Don't Risk a Rift With the Grown Kids

What You Should Never Say to Adult Children

 

During the years when you were bringing up your brood, you were guidance-counselor-in-chief. Moving away from that role now that they're all grown up isn't easy. Yet you'll drive a wedge in your relationship with them if you come off as a meddlesome buttinsky in their adult lives. Here's our list of what not to say, plus ways to rephrase your thoughts so you get your points across nicely.  

 

If you had listened to me, you wouldn't be in this mess.

Any version of "I told you so" is off-limits. Yes, you did tell them so, but they know that and they definitely don't want to be reminded of it. You're better off saying, "I'm really sorry about what you're going through right now." Then offer to help if you can, or simply lend a sympathetic ear.

 

When are you going to make me a grandmother?

Worst case scenario, your married child and child-in-law have been trying unsuccessfully to get pregnant and you're rubbing salt into their emotional wound. But even if they're simply postponing parenthood or not planning to have kids at all, this is really none of your business. Should your daughter open up at some point about infertility issues, of course you'll want to be there for her. Otherwise, your best bet is to enjoy your grown kids and avoid the topic of grandchildren.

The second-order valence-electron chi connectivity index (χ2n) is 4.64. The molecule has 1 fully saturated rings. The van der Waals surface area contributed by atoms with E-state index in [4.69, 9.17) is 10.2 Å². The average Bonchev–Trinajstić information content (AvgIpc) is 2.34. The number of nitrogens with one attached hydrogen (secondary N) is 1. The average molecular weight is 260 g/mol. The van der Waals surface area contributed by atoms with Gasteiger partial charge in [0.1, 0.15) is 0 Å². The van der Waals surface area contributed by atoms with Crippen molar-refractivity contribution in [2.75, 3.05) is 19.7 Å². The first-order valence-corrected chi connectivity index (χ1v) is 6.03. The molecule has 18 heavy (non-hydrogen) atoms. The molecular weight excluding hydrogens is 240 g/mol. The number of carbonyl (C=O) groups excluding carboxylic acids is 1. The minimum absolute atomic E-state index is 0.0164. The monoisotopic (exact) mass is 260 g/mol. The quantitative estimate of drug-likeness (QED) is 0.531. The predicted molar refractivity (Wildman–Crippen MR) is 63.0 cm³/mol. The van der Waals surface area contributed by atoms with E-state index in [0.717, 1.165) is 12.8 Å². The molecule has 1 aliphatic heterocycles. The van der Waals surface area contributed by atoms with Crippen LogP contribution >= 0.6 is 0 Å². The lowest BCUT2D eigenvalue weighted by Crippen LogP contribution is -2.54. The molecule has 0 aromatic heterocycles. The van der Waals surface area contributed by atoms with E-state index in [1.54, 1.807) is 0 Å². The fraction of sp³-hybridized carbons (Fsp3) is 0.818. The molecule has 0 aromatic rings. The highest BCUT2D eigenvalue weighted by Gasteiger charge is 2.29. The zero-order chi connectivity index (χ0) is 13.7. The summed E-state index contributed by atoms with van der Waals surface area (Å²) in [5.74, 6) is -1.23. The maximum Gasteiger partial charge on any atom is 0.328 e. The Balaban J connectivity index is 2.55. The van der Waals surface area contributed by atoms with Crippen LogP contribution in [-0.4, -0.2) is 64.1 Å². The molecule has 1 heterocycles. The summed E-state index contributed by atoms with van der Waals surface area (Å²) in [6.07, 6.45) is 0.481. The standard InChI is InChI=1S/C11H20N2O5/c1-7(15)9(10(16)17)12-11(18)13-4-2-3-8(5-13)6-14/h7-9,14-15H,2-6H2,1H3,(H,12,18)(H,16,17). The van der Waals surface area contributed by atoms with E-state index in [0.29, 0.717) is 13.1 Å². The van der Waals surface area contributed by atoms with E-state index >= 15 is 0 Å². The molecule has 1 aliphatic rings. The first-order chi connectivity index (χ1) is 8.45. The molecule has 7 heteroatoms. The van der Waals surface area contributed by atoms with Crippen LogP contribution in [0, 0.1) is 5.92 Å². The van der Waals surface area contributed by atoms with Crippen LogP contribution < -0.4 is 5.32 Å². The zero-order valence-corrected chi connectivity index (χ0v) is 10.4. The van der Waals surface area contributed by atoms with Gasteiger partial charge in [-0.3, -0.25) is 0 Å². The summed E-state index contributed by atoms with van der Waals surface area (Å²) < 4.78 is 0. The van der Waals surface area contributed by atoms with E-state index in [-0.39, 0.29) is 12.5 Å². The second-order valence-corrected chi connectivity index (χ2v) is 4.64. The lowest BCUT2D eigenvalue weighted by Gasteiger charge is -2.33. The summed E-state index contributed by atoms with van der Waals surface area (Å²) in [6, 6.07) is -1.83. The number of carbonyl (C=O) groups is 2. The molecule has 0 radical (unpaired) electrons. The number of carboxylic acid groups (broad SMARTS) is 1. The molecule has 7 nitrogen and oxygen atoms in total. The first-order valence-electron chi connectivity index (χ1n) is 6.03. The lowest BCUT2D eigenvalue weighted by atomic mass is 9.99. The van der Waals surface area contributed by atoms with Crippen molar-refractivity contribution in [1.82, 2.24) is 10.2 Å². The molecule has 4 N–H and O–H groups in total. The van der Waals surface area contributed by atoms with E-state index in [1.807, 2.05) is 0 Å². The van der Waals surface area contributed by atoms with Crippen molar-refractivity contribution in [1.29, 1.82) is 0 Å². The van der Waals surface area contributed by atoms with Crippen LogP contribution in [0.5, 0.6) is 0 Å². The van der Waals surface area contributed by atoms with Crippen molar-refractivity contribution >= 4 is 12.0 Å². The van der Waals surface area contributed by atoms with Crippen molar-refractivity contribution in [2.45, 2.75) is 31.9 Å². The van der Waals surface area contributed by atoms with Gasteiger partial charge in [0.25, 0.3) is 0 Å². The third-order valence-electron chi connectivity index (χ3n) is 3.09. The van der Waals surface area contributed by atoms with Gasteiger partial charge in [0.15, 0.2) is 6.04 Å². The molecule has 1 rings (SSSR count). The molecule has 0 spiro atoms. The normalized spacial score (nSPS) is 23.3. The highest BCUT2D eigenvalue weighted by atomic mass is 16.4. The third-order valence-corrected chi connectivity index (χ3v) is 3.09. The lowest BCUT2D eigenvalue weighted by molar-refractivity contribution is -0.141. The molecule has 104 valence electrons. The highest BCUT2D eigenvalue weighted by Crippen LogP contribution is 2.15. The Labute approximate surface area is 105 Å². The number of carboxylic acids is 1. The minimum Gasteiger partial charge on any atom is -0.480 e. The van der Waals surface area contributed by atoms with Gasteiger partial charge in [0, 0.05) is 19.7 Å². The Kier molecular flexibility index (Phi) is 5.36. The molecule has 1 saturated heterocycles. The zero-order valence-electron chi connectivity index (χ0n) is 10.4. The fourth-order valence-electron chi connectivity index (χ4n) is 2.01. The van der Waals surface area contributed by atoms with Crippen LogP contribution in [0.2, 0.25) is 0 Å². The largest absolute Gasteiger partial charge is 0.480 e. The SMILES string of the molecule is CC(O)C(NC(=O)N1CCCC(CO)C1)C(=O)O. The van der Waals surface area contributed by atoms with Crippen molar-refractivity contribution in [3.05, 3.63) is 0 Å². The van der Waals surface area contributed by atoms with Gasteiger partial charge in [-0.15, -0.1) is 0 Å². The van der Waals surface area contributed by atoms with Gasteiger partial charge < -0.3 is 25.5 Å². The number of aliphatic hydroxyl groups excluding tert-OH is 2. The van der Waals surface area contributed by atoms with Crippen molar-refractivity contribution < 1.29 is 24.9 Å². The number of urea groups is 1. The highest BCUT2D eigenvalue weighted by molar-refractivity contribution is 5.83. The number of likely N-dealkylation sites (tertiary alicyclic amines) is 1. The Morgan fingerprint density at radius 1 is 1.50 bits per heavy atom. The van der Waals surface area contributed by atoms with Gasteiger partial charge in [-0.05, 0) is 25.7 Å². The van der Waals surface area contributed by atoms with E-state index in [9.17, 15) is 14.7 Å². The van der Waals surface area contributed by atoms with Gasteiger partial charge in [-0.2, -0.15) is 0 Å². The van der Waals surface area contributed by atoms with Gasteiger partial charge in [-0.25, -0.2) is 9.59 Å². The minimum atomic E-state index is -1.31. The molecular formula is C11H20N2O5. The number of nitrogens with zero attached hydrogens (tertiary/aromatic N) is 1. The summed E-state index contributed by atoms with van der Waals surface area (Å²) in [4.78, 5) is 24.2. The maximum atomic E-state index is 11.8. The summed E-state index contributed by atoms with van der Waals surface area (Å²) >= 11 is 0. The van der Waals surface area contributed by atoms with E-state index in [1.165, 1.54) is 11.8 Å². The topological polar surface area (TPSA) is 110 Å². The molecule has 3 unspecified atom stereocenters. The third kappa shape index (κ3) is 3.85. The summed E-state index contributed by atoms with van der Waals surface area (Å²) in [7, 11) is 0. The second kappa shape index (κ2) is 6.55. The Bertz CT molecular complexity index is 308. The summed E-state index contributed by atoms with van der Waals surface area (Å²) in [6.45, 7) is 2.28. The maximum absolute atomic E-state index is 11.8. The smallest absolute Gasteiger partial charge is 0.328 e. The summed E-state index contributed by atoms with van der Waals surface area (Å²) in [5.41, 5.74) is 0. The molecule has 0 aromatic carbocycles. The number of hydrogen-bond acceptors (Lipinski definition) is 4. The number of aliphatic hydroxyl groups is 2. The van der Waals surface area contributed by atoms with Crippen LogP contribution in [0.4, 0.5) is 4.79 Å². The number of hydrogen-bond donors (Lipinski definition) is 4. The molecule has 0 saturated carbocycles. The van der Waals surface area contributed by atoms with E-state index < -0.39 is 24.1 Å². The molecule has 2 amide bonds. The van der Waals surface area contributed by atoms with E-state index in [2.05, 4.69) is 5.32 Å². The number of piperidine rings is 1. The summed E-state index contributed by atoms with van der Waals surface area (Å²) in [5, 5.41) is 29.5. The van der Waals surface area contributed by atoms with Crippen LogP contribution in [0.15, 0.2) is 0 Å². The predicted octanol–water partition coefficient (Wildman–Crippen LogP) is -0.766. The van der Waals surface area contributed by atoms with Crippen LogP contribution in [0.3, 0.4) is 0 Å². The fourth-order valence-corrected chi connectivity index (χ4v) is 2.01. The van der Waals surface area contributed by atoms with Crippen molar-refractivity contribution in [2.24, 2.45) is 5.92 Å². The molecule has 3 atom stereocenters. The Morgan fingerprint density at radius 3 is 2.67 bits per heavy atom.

You were such a smart little boy. I always thought you'd be a doctor or a lawyer. The "Get a real job" tactic is not going to endear you to your offspring. Maybe you actually are disappointed that they didn't live up to your high hopes for them, but letting them know that isn't going to do any good and may do plenty of harm. Just be glad they're self-sufficient, law-abiding citizens and bite your tongue about what might have been. This goes not only for careers, but also for alternative lifestyles. Accept the kids for what they are and you'll keep the family ties strong.   Why haven't you called me lately? This one puts the kids immediately on the defensive. Remember, guilt tripping is never a good way to get what you want. Instead, take advantage of the fact that emails and text messages are not intrusive. Get in touch digitally to let the kids know you love them very much and miss them, and then ask if there's a good time in their busy schedules for a chat or even a visit.   I can't believe what you let your kids eat! This, or any criticism of your kids' parenting tactics, won't put you on the welcome list. Every good grandparent learns to keep quiet about childrearing unless the situation is truly dire. What you can do is make a point of praising what you like, whether it's how much she reads to the children or how often he takes the boys camping.
  If I were you, I'd (fill in the blank). You're not them! This is the mother of all ham-handed advice and it pretty much guarantees they'll turn a deaf ear to whatever you have to say even if it's valuable. A general rule of thumb is to wait until the kids ask for your counsel. And if they do, take care to avoid sounding like a know-it-all or a scold.   Finally, keep in mind that your grown kids almost certainly still want to please you and make you proud. Why not look for ways to let them know they're doing exactly that? They'll never be too old to feel great when they hear you say "Good job!"    
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